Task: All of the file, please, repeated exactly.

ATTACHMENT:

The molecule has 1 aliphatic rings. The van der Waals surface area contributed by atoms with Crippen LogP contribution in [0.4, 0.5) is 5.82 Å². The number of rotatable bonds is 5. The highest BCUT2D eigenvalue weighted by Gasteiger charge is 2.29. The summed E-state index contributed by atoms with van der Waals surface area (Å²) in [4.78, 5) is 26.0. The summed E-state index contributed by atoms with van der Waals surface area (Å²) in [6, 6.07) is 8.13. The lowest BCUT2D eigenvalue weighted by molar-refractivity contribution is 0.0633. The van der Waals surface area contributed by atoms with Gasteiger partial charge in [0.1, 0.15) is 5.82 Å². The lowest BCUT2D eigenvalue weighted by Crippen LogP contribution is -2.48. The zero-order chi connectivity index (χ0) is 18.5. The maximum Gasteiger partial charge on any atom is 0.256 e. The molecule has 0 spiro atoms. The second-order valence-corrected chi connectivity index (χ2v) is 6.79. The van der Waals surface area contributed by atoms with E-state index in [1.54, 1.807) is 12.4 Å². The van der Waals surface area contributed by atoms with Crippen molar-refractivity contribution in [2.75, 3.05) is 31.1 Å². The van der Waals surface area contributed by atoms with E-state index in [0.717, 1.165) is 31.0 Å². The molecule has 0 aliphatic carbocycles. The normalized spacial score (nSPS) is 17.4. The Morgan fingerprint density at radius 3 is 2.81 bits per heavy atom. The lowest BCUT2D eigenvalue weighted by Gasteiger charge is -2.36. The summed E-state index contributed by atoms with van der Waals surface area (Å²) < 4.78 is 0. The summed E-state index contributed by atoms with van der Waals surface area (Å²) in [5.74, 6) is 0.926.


The molecule has 1 aliphatic rings. The van der Waals surface area contributed by atoms with Crippen LogP contribution in [0.4, 0.5) is 5.82 Å². The number of rotatable bonds is 5. The highest BCUT2D eigenvalue weighted by Gasteiger charge is 2.29. The summed E-state index contributed by atoms with van der Waals surface area (Å²) in [4.78, 5) is 26.0. The summed E-state index contributed by atoms with van der Waals surface area (Å²) in [6, 6.07) is 8.13. The lowest BCUT2D eigenvalue weighted by molar-refractivity contribution is 0.0633. The van der Waals surface area contributed by atoms with Gasteiger partial charge in [0.1, 0.15) is 5.82 Å². The lowest BCUT2D eigenvalue weighted by Crippen LogP contribution is -2.48. The zero-order chi connectivity index (χ0) is 18.5. The maximum Gasteiger partial charge on any atom is 0.256 e. The molecule has 0 spiro atoms. The second-order valence-corrected chi connectivity index (χ2v) is 6.79. The van der Waals surface area contributed by atoms with E-state index in [1.54, 1.807) is 12.4 Å². The van der Waals surface area contributed by atoms with Crippen molar-refractivity contribution in [2.75, 3.05) is 31.1 Å². The van der Waals surface area contributed by atoms with E-state index in [0.717, 1.165) is 31.0 Å². The molecule has 0 aliphatic carbocycles. The normalized spacial score (nSPS) is 17.4. The Morgan fingerprint density at radius 3 is 2.81 bits per heavy atom. The lowest BCUT2D eigenvalue weighted by Gasteiger charge is -2.36. The summed E-state index contributed by atoms with van der Waals surface area (Å²) < 4.78 is 0. The summed E-state index contributed by atoms with van der Waals surface area (Å²) in [5.74, 6) is 0.926.